Monday, June 30, 2008

A new contact sport – dining out with a toddler…

Going to dinner with Sophia is comparable to playing contact sports. Earlier this week we went to dinner with Trey’s parents and his godchild, Hannah. I came out of the restaurant feeling beat up – almost like I had played 4 quarters of football.

1st Quarter – Game On. At most restaurants, kid’s menus come with crayons. After waiting for the highchair to arrive (and praying that it has a lap belt that is actually functional), I get Sophia strapped in and situated at the end of the table. After approximately two minutes of scribbling with a red crayon on the menu, both items are flung on the floor repeatedly. After retrieving crayon(s) and menu more than 3 times, I call a penalty and take them out of the game. Crying begins.

2nd Quarter – We order our food and I attempt to keep her occupied while waiting for her food to arrive. The waitress brings Sophia some milk in a kid’s cup with a lid & straw. Sophia immediately grabs the cup, puts the straw in her mouth and tips the cup up into the air (like she does while all her sippie cups). Milk pours all over her shirt and spills into her lap. More crying. I grab her cup before it goes flying onto the floor. I transfer the milk into a sippie cup (that I brought from home for this very reason). I hand her the milk in the new, straw-less sippie cup and watch her face as it scrunches up in anger and turns red. She attempts to throw the cup on the floor but I am too fast this time and I catch the cup in midair and call another penalty. Now the kids menu, crayons, and both cups of milk are all out of the game. Crying continues.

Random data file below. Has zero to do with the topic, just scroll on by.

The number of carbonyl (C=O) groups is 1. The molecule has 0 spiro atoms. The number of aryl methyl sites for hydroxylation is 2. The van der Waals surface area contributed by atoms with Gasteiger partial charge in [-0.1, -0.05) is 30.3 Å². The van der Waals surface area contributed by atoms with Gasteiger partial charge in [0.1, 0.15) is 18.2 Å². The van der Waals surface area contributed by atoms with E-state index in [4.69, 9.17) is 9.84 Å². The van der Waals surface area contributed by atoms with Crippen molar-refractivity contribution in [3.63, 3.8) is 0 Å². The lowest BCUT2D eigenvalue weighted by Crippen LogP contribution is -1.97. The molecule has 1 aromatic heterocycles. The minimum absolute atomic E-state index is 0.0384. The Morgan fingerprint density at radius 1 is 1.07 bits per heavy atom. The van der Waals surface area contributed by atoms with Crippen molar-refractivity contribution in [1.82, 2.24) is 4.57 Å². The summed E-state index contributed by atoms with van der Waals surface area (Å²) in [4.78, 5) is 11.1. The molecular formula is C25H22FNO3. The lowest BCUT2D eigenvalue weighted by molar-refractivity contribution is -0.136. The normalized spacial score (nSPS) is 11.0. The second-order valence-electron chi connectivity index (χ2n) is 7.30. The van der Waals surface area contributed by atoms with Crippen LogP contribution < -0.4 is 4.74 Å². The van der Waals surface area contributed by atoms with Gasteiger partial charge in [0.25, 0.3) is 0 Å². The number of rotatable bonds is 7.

3rd Quarter – Our food arrives and she immediately starts reaching for the plate that the waitress puts in front of her. Obviously, this woman does not know that you should not put hot food on a breakable plate in front of a hungry (almost) two year old. I now have about 30 seconds to cut up her food, put it in her a bowl (that I brought from home so even if she throws it on the floor it will not break), and blow on it until it is cool enough for her to eat. This is all done while holding Sophia back with a stiff arm as her hands are grabbing for her plate, my plate, and the kids menu again. One of the milk cups hit the floor again and milk splashes up on my legs. I emerge from the 3Q a little bloody (ok, it is not blood, just ketchup from the fries she stole from Hanna’s plate). Crying stops as she shovels food into her mouth for the next 7 minutes. I even apologize to the waitress for the large amount of food that is spilled on the floor under the highchair.